Music's relationship to brain chemistry, neurology, physiology, and memory makes music a useful tool for mental health treatment, speech therapy, movement and gait therapy, cognitive therapy, behavior therapy, and many other treatment methods.
Credentialed music therapists provide individualized treatment and supportive intervention to help people of all ages and abilities address emotional, physical, cognitive, social, communication, sensory, and spiritual needs.
All qualified, board-certified music therapists have completed a standardized health professional training program that includes coursework in music theory, technique, and performance, as well as coursework in psychology, anatomy, pathology, behavioral health, and human development.
Prior to certification, music therapists also must complete over 1200 hours of clinical training, including a 6-month internship, and they must pass a 3-hour national board exam. Music therapists must also maintain 20 hours of CMTE (continuing music therapy education) every year to maintain certification.
Research has found that listening to live music can offer greater benefits than listening to recorded music. Additionally, singing, playing an instrument, and actively participating in music creation appears to offer the most benefits.
An important element of music therapy is using the types of music and music-based interventions that clients prefer and designing programming that can focus on the individualized needs and preferences of participants.
Research has also found that, for most treatments and clinical goals, using client-preferred music has greater benefits than using non-preferred music. What type of music would you want to use?
Music can be a fun and helpful way to bring people together, and research has found that having a strong support system and good community relationships can decrease stress and help people live longer, healthier, and happier lives. For this reason, many music therapy interventions specifically work towards helping clients strengthen their support systems as well as their connections to community.
Many studies have found that clients appreciate music therapy for its ability to help motivate and empower them to make sustainable positive change.
Music therapy particularly emphasizes the idea that the client should be involved in his or her treatment. Music therapists also work to help clients develop the skills and knowledge they need, in order to best succeed when they are outside of the therapeutic setting. What is your dream?
Music therapists use a variety of instruments, including guitars, keyboards, ukuleles, drums and other percussion instruments, harps, woodwind instruments, and others.
As part of an individualized program, many clients choose to learn how to play an instrument, which has been shown to have numerous benefits including cognitive, emotional, physical, neurologic, and social benefits. What instrument would you want to play?
Research has found that music therapy can help elevate mood and increase the quality of life for many different types of people. This includes people who are currently healthy, as well as people receiving hospice or palliative care, people with anxiety, depression, or other mental health symptoms, people being treated for cancer or other serious conditions, people who have had strokes or traumatic injuries, people with dementia, people with developmental disabilities, residents of assisted living centers or nursing homes, and many other groups as well.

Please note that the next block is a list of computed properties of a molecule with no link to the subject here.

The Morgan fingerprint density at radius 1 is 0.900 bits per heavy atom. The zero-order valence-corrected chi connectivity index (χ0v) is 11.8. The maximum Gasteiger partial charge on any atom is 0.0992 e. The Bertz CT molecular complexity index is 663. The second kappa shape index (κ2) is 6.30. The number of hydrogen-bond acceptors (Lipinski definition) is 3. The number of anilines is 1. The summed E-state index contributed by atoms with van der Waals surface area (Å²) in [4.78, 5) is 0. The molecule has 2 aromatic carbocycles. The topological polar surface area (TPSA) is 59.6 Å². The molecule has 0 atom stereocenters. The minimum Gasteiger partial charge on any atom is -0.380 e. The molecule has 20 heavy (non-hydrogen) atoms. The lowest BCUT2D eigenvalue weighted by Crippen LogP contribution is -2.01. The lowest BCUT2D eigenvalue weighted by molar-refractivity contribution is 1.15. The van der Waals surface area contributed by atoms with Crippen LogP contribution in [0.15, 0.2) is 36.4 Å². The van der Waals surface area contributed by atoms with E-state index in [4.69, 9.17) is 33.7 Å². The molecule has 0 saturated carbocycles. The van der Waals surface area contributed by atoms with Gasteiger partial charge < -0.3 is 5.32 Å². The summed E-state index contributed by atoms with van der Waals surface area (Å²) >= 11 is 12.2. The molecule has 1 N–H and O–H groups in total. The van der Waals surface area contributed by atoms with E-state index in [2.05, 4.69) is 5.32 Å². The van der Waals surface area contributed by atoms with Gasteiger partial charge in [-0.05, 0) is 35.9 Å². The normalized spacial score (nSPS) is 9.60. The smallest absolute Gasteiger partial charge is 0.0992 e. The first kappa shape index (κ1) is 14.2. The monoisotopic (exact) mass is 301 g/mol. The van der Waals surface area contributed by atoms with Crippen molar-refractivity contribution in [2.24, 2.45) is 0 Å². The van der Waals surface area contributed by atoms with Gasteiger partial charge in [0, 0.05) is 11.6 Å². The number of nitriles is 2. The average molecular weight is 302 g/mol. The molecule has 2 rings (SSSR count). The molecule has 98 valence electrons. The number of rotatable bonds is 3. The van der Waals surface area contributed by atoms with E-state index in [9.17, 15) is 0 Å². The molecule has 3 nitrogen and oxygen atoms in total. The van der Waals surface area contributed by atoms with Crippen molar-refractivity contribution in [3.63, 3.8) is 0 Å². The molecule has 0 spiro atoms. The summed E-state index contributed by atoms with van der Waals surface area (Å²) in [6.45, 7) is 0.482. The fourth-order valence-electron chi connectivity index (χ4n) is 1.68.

The diverse advantages of music and music therapy make it a particularly rewarding therapeutic form for many people. Can you think of someone who might benefit?
Click here to check out the American Music Therapy Association's webpage for fact sheets about music therapy.
You can visit The Academy of Neurologic Music Therapy for more information about NMT.
PubMed is also a great site for finding the most up-to-date music therapy research.
Here are some recent articles from PubMed that examine the science behind music therapy:
“Effects of Music Therapy on Autonomic Nervous System Activity, Incidence of Heart Failure Events, and Plasma Cytokine and Catecholamine Levels in Elderly Patients With Cerebrovascular Disease and Dementia”
Come back soon to see other articles of interest.
Photo credits, Unsplash.com:
"Boy at Mic" by Jason Rosewell, Parry Sound, Canada *** "Live Music" by Clem Onojeghuo, Letchworth Garden City, UK *** "Banjo Silhouette" by Priscilla Du Preez *** “Havana Street Band” by Ban Yido, Havana, Cuba *** “I Have a Dream” by Trust “Tru” Katsande, Harare, Zimbabwe *** “Guitar Painting” by Maite Tiscar *** “No Music, No Life” by Simon Noh, Sinsa-dong, Seoul, South Korea *** "Mariachi" by Cristian Newman *** "Woman Playing Guitar" by Dc Lovensky, Santo Domingo, Dominican Republic *** “Desert Guitar” by Ben Ostrower, Erg Chebbi, Morocco
From prior pages:
“Sunny Field” by Zwaddi *** “Jazz Band” by Sandie Pollard *** “Piano Hands” by Lukas Budimaier, Salzburg, Austria *** “Busking Girl” by Felix Koutchinski *** “Umbrella” by David Marcu *** “Songwriter with Flag” by Natalie Rhea Riggs *** “Good for You” by Alina Grubnyak *** "Boy with Uke" by kychan *** “Man Playing Flute” by Davids Kokainis, Seattle, USA *** “Together” by Lotte Meijer, Amsterdam, Netherlands *** “Guitar Player” by Cecile Hournau *** “Kids in Grass” by Robert Collins, Jakarta, Indonesia *** “A Flame from the Ashes” by Josh Appel, Memorial and Museum, Auschwitz-Birkenau, Oświęcim, Poland (Siggy Weiser, Holocaust survivor) *** “Man with Guitar” by Dotto Haji *** “Eureka Band” by Jordan Whitt, Batesville, USA *** “Lights” by Mark Kamalov *** “Painted Hands” by Bernard Hermant